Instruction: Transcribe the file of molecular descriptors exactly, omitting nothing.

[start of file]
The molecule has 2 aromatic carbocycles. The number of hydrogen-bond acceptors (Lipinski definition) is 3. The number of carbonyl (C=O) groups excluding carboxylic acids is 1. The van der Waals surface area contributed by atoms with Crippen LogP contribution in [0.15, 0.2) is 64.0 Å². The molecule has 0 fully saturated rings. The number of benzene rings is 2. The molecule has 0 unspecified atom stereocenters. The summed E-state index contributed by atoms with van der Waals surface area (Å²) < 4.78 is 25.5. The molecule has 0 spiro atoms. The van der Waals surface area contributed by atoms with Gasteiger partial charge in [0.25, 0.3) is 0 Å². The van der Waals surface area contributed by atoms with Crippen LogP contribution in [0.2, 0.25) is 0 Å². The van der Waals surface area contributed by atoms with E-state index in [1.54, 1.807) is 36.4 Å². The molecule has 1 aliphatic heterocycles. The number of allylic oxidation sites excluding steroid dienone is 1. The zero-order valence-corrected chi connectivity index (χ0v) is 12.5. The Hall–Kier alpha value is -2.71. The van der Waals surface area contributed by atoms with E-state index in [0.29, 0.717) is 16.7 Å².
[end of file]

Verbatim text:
The molecule has 2 aromatic carbocycles. The number of hydrogen-bond acceptors (Lipinski definition) is 3. The number of carbonyl (C=O) groups excluding carboxylic acids is 1. The van der Waals surface area contributed by atoms with Crippen LogP contribution in [0.15, 0.2) is 64.0 Å². The molecule has 0 fully saturated rings. The number of benzene rings is 2. The molecule has 0 unspecified atom stereocenters. The summed E-state index contributed by atoms with van der Waals surface area (Å²) < 4.78 is 25.5. The molecule has 0 spiro atoms. The van der Waals surface area contributed by atoms with Gasteiger partial charge in [0.25, 0.3) is 0 Å². The van der Waals surface area contributed by atoms with Crippen LogP contribution in [0.2, 0.25) is 0 Å². The van der Waals surface area contributed by atoms with E-state index in [1.54, 1.807) is 36.4 Å². The molecule has 1 aliphatic heterocycles. The number of allylic oxidation sites excluding steroid dienone is 1. The zero-order valence-corrected chi connectivity index (χ0v) is 12.5. The Hall–Kier alpha value is -2.71. The van der Waals surface area contributed by atoms with E-state index in [0.29, 0.717) is 16.7 Å².